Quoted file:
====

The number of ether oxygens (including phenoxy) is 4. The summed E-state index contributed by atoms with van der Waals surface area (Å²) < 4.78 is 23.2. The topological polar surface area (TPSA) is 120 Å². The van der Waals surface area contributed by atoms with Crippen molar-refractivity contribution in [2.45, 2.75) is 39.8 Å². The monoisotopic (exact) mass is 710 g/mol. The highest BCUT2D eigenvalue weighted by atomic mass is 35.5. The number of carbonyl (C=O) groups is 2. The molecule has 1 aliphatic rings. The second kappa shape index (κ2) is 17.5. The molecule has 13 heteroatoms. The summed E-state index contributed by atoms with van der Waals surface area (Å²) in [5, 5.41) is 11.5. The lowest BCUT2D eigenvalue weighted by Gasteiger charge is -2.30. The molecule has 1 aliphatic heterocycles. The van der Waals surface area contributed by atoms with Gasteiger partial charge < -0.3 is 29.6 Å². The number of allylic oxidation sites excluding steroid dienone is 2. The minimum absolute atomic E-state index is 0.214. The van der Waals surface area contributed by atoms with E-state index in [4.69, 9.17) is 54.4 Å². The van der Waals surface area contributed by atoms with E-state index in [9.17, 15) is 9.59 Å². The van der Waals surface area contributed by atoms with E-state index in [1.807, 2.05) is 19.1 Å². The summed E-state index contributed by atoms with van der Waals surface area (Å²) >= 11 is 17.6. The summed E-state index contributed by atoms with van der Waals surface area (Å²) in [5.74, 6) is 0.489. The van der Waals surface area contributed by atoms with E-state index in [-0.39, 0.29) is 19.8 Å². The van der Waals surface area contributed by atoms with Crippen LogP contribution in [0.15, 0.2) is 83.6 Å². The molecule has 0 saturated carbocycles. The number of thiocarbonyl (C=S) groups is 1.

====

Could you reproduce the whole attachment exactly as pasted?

The number of ether oxygens (including phenoxy) is 4. The summed E-state index contributed by atoms with van der Waals surface area (Å²) < 4.78 is 23.2. The topological polar surface area (TPSA) is 120 Å². The van der Waals surface area contributed by atoms with Crippen molar-refractivity contribution in [2.45, 2.75) is 39.8 Å². The monoisotopic (exact) mass is 710 g/mol. The highest BCUT2D eigenvalue weighted by atomic mass is 35.5. The number of carbonyl (C=O) groups is 2. The molecule has 1 aliphatic rings. The second kappa shape index (κ2) is 17.5. The molecule has 13 heteroatoms. The summed E-state index contributed by atoms with van der Waals surface area (Å²) in [5, 5.41) is 11.5. The lowest BCUT2D eigenvalue weighted by Gasteiger charge is -2.30. The molecule has 1 aliphatic heterocycles. The van der Waals surface area contributed by atoms with Gasteiger partial charge < -0.3 is 29.6 Å². The number of allylic oxidation sites excluding steroid dienone is 2. The minimum absolute atomic E-state index is 0.214. The van der Waals surface area contributed by atoms with E-state index in [4.69, 9.17) is 54.4 Å². The van der Waals surface area contributed by atoms with E-state index in [9.17, 15) is 9.59 Å². The van der Waals surface area contributed by atoms with E-state index in [1.807, 2.05) is 19.1 Å². The summed E-state index contributed by atoms with van der Waals surface area (Å²) >= 11 is 17.6. The summed E-state index contributed by atoms with van der Waals surface area (Å²) in [5.74, 6) is 0.489. The van der Waals surface area contributed by atoms with E-state index in [-0.39, 0.29) is 19.8 Å². The van der Waals surface area contributed by atoms with Crippen LogP contribution in [0.15, 0.2) is 83.6 Å². The molecule has 0 saturated carbocycles. The number of thiocarbonyl (C=S) groups is 1.